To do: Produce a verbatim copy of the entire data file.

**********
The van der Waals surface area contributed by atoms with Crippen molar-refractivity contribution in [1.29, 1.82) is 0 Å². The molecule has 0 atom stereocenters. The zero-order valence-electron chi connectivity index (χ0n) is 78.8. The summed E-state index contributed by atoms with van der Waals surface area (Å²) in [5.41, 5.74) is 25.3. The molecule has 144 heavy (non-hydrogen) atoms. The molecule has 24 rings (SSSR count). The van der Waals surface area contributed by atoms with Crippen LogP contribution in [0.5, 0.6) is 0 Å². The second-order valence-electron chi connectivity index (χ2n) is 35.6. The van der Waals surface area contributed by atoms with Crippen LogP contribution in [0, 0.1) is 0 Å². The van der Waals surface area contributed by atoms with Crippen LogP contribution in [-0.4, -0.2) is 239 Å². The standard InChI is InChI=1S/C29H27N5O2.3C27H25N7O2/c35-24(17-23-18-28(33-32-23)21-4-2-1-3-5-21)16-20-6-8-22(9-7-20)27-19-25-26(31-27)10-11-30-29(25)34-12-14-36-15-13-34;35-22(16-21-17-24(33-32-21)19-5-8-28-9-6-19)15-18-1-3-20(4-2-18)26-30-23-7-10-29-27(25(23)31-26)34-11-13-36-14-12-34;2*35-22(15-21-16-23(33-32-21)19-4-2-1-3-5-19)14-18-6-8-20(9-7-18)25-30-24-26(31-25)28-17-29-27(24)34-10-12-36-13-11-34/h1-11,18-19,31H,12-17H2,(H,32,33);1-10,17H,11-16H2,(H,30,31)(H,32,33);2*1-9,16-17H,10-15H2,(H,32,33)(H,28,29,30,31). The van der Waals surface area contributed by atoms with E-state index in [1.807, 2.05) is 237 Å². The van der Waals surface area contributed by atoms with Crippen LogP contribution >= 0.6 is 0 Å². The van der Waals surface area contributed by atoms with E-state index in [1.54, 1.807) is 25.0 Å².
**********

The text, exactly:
The van der Waals surface area contributed by atoms with Crippen molar-refractivity contribution in [1.29, 1.82) is 0 Å². The molecule has 0 atom stereocenters. The zero-order valence-electron chi connectivity index (χ0n) is 78.8. The summed E-state index contributed by atoms with van der Waals surface area (Å²) in [5.41, 5.74) is 25.3. The molecule has 144 heavy (non-hydrogen) atoms. The molecule has 24 rings (SSSR count). The van der Waals surface area contributed by atoms with Crippen LogP contribution in [0.5, 0.6) is 0 Å². The second-order valence-electron chi connectivity index (χ2n) is 35.6. The van der Waals surface area contributed by atoms with Crippen LogP contribution in [0, 0.1) is 0 Å². The van der Waals surface area contributed by atoms with Crippen LogP contribution in [-0.4, -0.2) is 239 Å². The standard InChI is InChI=1S/C29H27N5O2.3C27H25N7O2/c35-24(17-23-18-28(33-32-23)21-4-2-1-3-5-21)16-20-6-8-22(9-7-20)27-19-25-26(31-27)10-11-30-29(25)34-12-14-36-15-13-34;35-22(16-21-17-24(33-32-21)19-5-8-28-9-6-19)15-18-1-3-20(4-2-18)26-30-23-7-10-29-27(25(23)31-26)34-11-13-36-14-12-34;2*35-22(15-21-16-23(33-32-21)19-4-2-1-3-5-19)14-18-6-8-20(9-7-18)25-30-24-26(31-25)28-17-29-27(24)34-10-12-36-13-11-34/h1-11,18-19,31H,12-17H2,(H,32,33);1-10,17H,11-16H2,(H,30,31)(H,32,33);2*1-9,16-17H,10-15H2,(H,32,33)(H,28,29,30,31). The van der Waals surface area contributed by atoms with E-state index in [1.807, 2.05) is 237 Å². The van der Waals surface area contributed by atoms with Crippen LogP contribution >= 0.6 is 0 Å². The van der Waals surface area contributed by atoms with E-state index in [1.54, 1.807) is 25.0 Å².